Businesses detecting ID fraud faster, absorbing more costs

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Identity fraud increased by 22 percent last year, but the burden on consumers is lessening, according to a new study.

Identity fraud increased by 22 percent last year, but the burden on consumers is lessening, according to a new study.

The “2009 Identity Fraud Survey Report”, released yesterday by Javelin Strategy & Research, found that of 4784 individuals randomly polled, 482 were the victims of identity fraud. 

Though the prevalence of fraud rose, the survey revealed that the cost of identity theft to customers dropped by 31 percent -- from US$718 per incident in 2007 to US$496 in 2008, its lowest rate since 2005.

The study attributed the fall to better and faster fraud detection and resolution.

Jim Van Dyke, president and founder of Javelin Strategy & Research, said this is good news for consumers because it means that merchants, financial institutions and billing organisations are absorbing a greater portion of the loss.

“Corporations are shouldering more of the load than ever before,” he said.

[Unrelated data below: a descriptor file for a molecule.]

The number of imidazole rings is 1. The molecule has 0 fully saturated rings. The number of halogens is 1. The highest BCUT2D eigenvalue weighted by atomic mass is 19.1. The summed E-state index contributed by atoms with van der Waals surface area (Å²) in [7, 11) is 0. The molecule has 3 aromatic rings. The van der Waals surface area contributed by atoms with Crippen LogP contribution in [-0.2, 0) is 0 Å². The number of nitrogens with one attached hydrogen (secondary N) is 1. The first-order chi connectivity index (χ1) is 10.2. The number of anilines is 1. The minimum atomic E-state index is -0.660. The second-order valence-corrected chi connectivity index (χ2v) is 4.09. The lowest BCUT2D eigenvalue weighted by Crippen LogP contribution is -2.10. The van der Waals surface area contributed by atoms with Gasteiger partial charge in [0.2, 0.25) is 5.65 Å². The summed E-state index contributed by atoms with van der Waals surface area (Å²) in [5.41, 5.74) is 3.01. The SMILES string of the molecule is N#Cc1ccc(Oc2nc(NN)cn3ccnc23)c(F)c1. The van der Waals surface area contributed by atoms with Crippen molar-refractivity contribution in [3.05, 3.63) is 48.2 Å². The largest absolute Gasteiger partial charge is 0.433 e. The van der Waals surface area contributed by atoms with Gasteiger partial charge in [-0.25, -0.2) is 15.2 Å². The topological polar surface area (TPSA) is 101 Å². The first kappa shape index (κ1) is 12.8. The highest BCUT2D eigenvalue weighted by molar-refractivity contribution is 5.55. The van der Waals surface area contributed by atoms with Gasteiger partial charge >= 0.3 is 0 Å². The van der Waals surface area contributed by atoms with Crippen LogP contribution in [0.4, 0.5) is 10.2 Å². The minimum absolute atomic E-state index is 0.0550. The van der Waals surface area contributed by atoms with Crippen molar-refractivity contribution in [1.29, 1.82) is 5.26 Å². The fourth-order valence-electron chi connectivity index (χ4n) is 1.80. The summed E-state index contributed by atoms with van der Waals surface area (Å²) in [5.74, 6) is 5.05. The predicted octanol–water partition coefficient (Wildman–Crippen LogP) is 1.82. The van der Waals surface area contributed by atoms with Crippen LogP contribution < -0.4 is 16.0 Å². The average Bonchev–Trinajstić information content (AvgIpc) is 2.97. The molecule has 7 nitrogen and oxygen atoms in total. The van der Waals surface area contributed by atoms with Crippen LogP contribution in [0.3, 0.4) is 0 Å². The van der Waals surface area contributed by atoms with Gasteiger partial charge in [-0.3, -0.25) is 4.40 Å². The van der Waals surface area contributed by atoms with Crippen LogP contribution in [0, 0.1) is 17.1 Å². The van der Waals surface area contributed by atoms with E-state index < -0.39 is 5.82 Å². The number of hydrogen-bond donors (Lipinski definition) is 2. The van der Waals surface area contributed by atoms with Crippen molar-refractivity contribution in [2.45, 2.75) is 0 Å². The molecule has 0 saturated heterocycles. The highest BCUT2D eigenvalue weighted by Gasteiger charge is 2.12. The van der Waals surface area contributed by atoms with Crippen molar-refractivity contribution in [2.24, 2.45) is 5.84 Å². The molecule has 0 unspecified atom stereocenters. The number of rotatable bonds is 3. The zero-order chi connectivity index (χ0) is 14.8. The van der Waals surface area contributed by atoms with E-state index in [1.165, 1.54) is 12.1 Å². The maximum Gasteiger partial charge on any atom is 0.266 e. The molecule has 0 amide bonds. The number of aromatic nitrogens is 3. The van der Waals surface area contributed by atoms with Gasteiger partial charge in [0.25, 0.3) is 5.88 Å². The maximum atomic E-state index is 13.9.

The study also found that data breaches accounted for 11 per cent of fraud cases in 2008, and online identity theft methods -- phishing, hacking and malware, for example -- accounted for another 11 per cent.

“The role of data breaches is not as strong as many people think,” Van Dyke said. “We aren't saying they are not bad -- they are generally inexcusable and companies need to take stronger action, but we are not seeing the [strong] correlation between data breaches and actual identity fraud.”

But Ori Eisen, founder and chief innovation officer at fraud detection provider 41st Parameter, said the number of fraud cases resulting from businesses should not be underestimated. And, he said, the statistics could be much higher considering many victims are unsure how their data was obtained. 

"Clearly we should take [the findings] with a grain of salt because exploits are so nefarious today," Eisen told SCMagazineUS.com on Monday.

For enterprises, protecting the records of customers is absolutely essential and it's not something that should be dealt with lightly, said Matt Cullina, CEO of Identity Theft 911, which advises victims.

Cullina told SCMagazineUS.com that the recent case of the recent breach at payment processor Heartland Payment Systems soon resulted in a class action lawsuit being filed against the company. That's because when a data breach occurs -- whether a customer has been the victim of identity theft -- they feel like they have been damaged, Cullina said.

“When it comes to your key personal information, there's no shelf life to that data," Cullina said. "Once it's exposed, it's exposed."

See original article on scmagazineus.com

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